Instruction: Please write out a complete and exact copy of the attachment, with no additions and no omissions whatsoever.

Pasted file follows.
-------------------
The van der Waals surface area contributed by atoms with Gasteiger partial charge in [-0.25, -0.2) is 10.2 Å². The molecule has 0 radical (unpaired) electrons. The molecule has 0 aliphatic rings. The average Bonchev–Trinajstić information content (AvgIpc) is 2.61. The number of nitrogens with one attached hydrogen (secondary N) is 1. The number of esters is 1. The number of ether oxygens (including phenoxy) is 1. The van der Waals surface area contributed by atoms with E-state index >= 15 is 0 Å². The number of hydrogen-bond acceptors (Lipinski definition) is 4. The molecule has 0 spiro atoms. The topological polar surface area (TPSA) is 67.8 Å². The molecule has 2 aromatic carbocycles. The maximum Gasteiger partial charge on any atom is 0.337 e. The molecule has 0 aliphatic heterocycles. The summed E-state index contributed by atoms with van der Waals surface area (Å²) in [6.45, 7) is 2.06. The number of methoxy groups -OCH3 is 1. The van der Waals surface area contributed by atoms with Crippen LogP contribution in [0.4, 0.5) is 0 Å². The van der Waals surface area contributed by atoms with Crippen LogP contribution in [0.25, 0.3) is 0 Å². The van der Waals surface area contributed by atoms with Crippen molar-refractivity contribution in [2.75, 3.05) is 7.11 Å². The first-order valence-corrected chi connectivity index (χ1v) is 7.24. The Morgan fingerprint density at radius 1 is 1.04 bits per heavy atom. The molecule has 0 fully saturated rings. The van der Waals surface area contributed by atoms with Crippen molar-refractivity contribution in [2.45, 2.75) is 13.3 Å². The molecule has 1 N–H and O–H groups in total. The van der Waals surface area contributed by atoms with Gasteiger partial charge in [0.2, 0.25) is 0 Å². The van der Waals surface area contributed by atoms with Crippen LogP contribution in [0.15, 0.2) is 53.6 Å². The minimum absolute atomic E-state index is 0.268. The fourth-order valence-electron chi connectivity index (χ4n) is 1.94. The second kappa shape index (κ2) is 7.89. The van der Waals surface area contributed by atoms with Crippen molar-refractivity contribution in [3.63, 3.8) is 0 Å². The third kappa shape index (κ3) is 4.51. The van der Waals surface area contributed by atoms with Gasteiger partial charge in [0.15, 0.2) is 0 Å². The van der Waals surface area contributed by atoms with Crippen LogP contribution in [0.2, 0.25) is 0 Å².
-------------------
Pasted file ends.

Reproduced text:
The van der Waals surface area contributed by atoms with Gasteiger partial charge in [-0.25, -0.2) is 10.2 Å². The molecule has 0 radical (unpaired) electrons. The molecule has 0 aliphatic rings. The average Bonchev–Trinajstić information content (AvgIpc) is 2.61. The number of nitrogens with one attached hydrogen (secondary N) is 1. The number of esters is 1. The number of ether oxygens (including phenoxy) is 1. The van der Waals surface area contributed by atoms with E-state index >= 15 is 0 Å². The number of hydrogen-bond acceptors (Lipinski definition) is 4. The molecule has 0 spiro atoms. The topological polar surface area (TPSA) is 67.8 Å². The molecule has 2 aromatic carbocycles. The maximum Gasteiger partial charge on any atom is 0.337 e. The molecule has 0 aliphatic heterocycles. The summed E-state index contributed by atoms with van der Waals surface area (Å²) in [6.45, 7) is 2.06. The number of methoxy groups -OCH3 is 1. The van der Waals surface area contributed by atoms with Crippen LogP contribution in [0.4, 0.5) is 0 Å². The van der Waals surface area contributed by atoms with Crippen LogP contribution in [0.25, 0.3) is 0 Å². The van der Waals surface area contributed by atoms with Crippen molar-refractivity contribution in [2.75, 3.05) is 7.11 Å². The first-order valence-corrected chi connectivity index (χ1v) is 7.24. The Morgan fingerprint density at radius 1 is 1.04 bits per heavy atom. The molecule has 0 fully saturated rings. The van der Waals surface area contributed by atoms with Crippen molar-refractivity contribution in [2.45, 2.75) is 13.3 Å². The molecule has 1 N–H and O–H groups in total. The van der Waals surface area contributed by atoms with Gasteiger partial charge in [0.2, 0.25) is 0 Å². The van der Waals surface area contributed by atoms with Crippen LogP contribution in [0.15, 0.2) is 53.6 Å². The minimum absolute atomic E-state index is 0.268. The fourth-order valence-electron chi connectivity index (χ4n) is 1.94. The second kappa shape index (κ2) is 7.89. The van der Waals surface area contributed by atoms with Crippen molar-refractivity contribution in [3.63, 3.8) is 0 Å². The third kappa shape index (κ3) is 4.51. The van der Waals surface area contributed by atoms with Gasteiger partial charge in [0.15, 0.2) is 0 Å². The van der Waals surface area contributed by atoms with Crippen LogP contribution in [0.2, 0.25) is 0 Å².